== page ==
Many California motorist are wary about self-driving cars, and for good reason, as several serious accidents have been linked to them. In May 2016, a driver who had his Tesla Model S on Autopilot died when the vehicle collided with a truck. In March 2018, a self-driving Uber vehicle in Arizona struck and killed a pedestrian.
Texting while driving is banned in California and many other states across the country. Still, distracted driving continues to be a serious threat to roadway safety, taking thousands of lives and injuring many more people every year. As a result, legislators in one state are considering technology that could allow police to determine whether a driver was using his or her cellphone at the time of a crash. This would mark the first time a state has allowed this currently untested technology to be actively used by law enforcement to determine responsibility for a crash.
Drivers in California and around the country need to get enough sleep in order to safely operate their vehicles. Unfortunately, daylight saving time cuts into the sleep time of many drivers, making it more likely they could get into a crash, according to researchers from the AAA Foundation for Traffic Safety.
Although traffic deaths declined in California and throughout the country last year, they still topped 40,000 for the third straight year. This was according to the National Safety Council. It was also reported that serious injuries were up 1 percent in 2018 compared to 2017. Driver distraction is cited as a key reason why traffic fatalities are so common. Since 2008, infotainment systems and smartphones have grown in popularity.
In California, a recent study released by the Insurance Institute for Highway Safety stated that more drivers are using their cellphones to read and send emails in lieu of talking. In addition, drivers are texting messages and performing other miscellaneous actions on their cellphones. Although the percentage of drivers using hand-held phones has declined, the number of distracted drivers has increased. According to the author of the study, people are becoming more distracted while driving their vehicles.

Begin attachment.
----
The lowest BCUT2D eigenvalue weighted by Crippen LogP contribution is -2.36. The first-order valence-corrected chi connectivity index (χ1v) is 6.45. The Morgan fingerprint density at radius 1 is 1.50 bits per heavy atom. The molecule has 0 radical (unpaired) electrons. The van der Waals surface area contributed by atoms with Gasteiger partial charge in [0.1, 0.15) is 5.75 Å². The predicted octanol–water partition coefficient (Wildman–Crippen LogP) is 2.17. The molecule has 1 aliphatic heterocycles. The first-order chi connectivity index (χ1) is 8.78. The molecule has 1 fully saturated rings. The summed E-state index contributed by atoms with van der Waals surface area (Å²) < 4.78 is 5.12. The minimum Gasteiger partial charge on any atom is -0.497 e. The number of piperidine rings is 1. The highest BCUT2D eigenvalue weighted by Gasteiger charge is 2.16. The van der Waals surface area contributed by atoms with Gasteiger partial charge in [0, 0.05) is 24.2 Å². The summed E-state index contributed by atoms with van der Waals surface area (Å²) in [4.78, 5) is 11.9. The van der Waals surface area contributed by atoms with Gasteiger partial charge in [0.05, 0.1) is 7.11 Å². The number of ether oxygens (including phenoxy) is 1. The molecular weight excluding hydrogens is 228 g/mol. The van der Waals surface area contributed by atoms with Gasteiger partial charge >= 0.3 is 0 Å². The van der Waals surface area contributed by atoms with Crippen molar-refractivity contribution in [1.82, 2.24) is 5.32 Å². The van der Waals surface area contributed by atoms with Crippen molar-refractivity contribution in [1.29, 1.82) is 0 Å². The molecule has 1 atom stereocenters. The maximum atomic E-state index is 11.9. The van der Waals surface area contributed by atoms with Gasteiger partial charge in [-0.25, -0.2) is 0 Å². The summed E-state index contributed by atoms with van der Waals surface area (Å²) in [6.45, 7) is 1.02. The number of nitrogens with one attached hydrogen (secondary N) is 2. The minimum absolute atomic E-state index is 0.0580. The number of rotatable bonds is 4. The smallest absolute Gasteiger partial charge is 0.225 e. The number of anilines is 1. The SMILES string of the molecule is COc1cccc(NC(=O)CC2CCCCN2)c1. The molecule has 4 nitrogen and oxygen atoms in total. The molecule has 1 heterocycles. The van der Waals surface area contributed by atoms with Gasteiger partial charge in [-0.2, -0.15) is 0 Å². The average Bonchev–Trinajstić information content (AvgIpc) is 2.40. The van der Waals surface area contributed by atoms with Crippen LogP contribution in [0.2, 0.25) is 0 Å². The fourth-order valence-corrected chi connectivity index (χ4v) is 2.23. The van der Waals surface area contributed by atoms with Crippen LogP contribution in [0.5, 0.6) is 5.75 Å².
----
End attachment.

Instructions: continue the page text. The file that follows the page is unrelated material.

In California, car accident rates have surged over the past seven years. The trend has occurred across the U.S. Since 2011, accidents have increased by 30 percent. Experts attribute the rise in car accidents to several factors, including an improved economy, distracted driving and the legalization of marijuana in some states such as California.
For many, winter brings to mind memories of the holidays or cozy evenings by a fire. Unfortunately, another big part of winter is inclement weather. Sleet, snow, and ice are a major cause for vehicle accidents during winter months. Thankfully, there are many ways that California drivers can keep themselves safe during rough weather.
For people in California and across the country, fatal risks could come from unexpected places. The leading cause of death for Americans age 44 and under is accidental injury. In 2016 alone, 61,749 people were killed in unintentional incidents, a figure almost twice that of the combined death toll of heart disease and cancer. While there are a number of everyday dangers that can prove deadly, the Centers for Disease Control and Prevention said that motor vehicle accidents and unintentional poisoning were the most common causes of death.
California residents who use their own vehicles for work purposes may find themselves being distracted by texts and phone calls while behind the wheel. As the mobile workforce is increasingly becoming connected, this is not surprising. Nevertheless, it is still a dangerous trend. Motus, the vehicle management workforce company, has some interesting things to say about these hazards in its 2018 Distracted Driving Report.
Traffic lights and stop signs depend on drivers in California obeying the signals or judging traffic correctly before entering an intersection. When drivers fail to do the right things, accidents causing serious injuries and fatalities sometimes result. Roundabouts, however, have emerged as an effective method for transportation officials to improve safety at the intersections of rural highways. Roundabouts slow traffic and only require people to check to the left as they navigate the intersection. The shape of the roundabouts physically forces vehicles to slow down and reduces the severity of wrecks when they do happen.